Road vehicle collisions, trauma  and deaths.
The basic message of these pages: Government road safety programs are flawed by over-emphasis on speed,  unscientific use of speed cameras and enforcment effort too often mis-directed.  Programs should be aiming more by education to improve driver skills and behaviour thus reducing the thousands of careless "collision enhancing actions" that we see on our roads every day.  Actions that inevitably lead to costly damage, injuries and death.

Australian road death rates 1925-2002 First a quick look at the history of road  fatality statistics in Australia, data sourced from Commonwealth Transport Dept. web site, links below.  Now we are all well aware of the many repetitive media news items over the years bleating about the "road toll"  on this or that weekend or holiday period, quoting numbers that are seldom put in any context as to history or trend. The graph shows annual numbers of people killed on our roads from 1925 to 2002 and it is good to see that whether measured  per population, vehicles registered or kilometres driven, the death rates all show a decreasing trend.  Click on the graph for large image, click here for breakdown of deaths per population, state by state.  The NT is currently just under 30 so taken with the low ACT number and the good record for Victoria, a smaller state with relatively good roads, the graph suggests that road quality is an over-riding  factor affecting collision rates.
The left column of the table sets out a structure for viewing the complexity of vehicle collisions assuming of course that roads have safer localities and more dangerous localities, some cars are safer than others, weather and light varies, animals may run onto roads, trees may fall, truck loads might fall off,  but most importantly drivers vary in their ability & skill levels and also are subject to  varying physical & mental states caused by happenings in their lives.  So the left hand column points 1 to 6 assumes the 100,000 collision enhancing acts  happen against this background above of multiple varying  factors affecting road safety. Note I have not used the word "accident" because I contend the events are a matter of statistical probabilities with rates depending on various interlocking factors defining the conditions of the total road system, only the exact times, locations and participants are in doubt.
The right hand column sets out different ways society has evolved to take action to minimise road collisions and deaths.
Below the table I will comment on ways I believe the road collision / fatality rates can be reduced.

  Vehicle collisions relate in a sequence in this way.

Interventions by society to improve road safety
[1]   In  say a given week there are 100,000 collision enhancing acts  acts by drivers;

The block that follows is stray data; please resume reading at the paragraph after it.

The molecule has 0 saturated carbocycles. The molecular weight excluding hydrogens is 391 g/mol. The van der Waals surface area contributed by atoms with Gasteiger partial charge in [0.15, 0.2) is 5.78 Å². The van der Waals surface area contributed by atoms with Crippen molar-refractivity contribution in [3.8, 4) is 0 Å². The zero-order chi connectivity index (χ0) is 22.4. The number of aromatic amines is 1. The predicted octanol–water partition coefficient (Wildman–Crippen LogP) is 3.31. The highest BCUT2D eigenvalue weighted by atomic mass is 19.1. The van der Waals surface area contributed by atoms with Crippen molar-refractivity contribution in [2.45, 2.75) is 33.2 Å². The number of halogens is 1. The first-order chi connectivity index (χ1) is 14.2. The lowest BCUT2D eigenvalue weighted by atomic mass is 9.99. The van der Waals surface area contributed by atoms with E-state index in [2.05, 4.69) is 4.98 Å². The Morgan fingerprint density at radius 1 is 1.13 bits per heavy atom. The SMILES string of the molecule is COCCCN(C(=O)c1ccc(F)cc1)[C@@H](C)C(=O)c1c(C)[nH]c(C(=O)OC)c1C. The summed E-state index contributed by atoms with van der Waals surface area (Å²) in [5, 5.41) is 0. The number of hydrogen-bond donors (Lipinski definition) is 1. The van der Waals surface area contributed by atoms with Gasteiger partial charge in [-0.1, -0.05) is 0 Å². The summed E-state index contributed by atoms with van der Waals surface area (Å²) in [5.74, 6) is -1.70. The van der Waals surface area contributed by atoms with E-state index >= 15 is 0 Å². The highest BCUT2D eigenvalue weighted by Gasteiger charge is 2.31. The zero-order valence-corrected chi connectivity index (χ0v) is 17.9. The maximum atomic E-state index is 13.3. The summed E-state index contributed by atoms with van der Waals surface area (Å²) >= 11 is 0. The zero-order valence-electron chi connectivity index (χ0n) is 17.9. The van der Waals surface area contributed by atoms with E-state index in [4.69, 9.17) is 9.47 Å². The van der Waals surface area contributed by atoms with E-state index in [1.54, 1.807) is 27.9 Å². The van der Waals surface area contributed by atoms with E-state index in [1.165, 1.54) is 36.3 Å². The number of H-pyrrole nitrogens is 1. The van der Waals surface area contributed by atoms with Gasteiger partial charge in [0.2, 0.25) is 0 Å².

[2]   lets say this results in 10,000 close shaves, tyre squealing, heavy braking, swerving  etc;
[3]   there are 1,000 minor collisions where people are shaken up but not injured;
[4]   in 100 instances people are hospitalised with injuries from which they make a complete recovery;
[5]   in 10 cases injuries are so severe people are left with permanent impairment;
[6]   there is one death.

(note my use of the factor 10 between my classes 1 to 5 here is purely to illustrate my points, the real factor will be different of course. For example statistics on the Safer Roads site, see links below, suggest 100 may be a closer figure. If  I used 100 it makes my case better but the numbers get too large to read easily.) 
{A}   We test and licence drivers to prevent unskilled people from harming others.
{B}   Road rules or laws have evolved to exclude bad driving practises and to define a road environment conducive to safer vehicle operating.
{C}   New legal measures are introduced  such as compulsory seat belts, motor cycle helmets, blood alcohol limits, child restraints etc.
{D}   The police look for infringements of the road laws and book or charge offenders.
{E}   We build better roads.
{F}   We build better and safer cars.
{G}   Advertising is used to educate drivers about widespread bad habits which research shows causes accidents.

Some comments and ideas to indicate that many avenues are still open to cut the fatality rate.
Taking points in the right hand column in order.

A:   We treat driving as a right making the licence test passable by the vast majority, which assumes all  have sufficient physical (and mental) skills and aptitudes to drive safely.  Common sense observations on the roads tell me that a percentage of people that should be excluded by testing for eyesight and reflexes, which could be done partly by arcade type driving simulators.  I personally think that road safety would be enhanced if candidates with say the worst 5%  eyesight and reflexes were given public transport free passes & half price taxi cards and not granted their drivers licence.  Research would indicate where the percentage cut off might be to balance rights against reducing collisions.  The Channel 9  A Current Affair  TV show (8 July 2004) ran a segment showing drivers who were terrified to drive, simply timebombs waiting for a random collision event to catch them,  and who were getting therapy to cope. You would have to ask how they were shoehorned through the driving test in the first place. The therapist was of the opinion thousands of people were like this. What was it I said a few lines up ?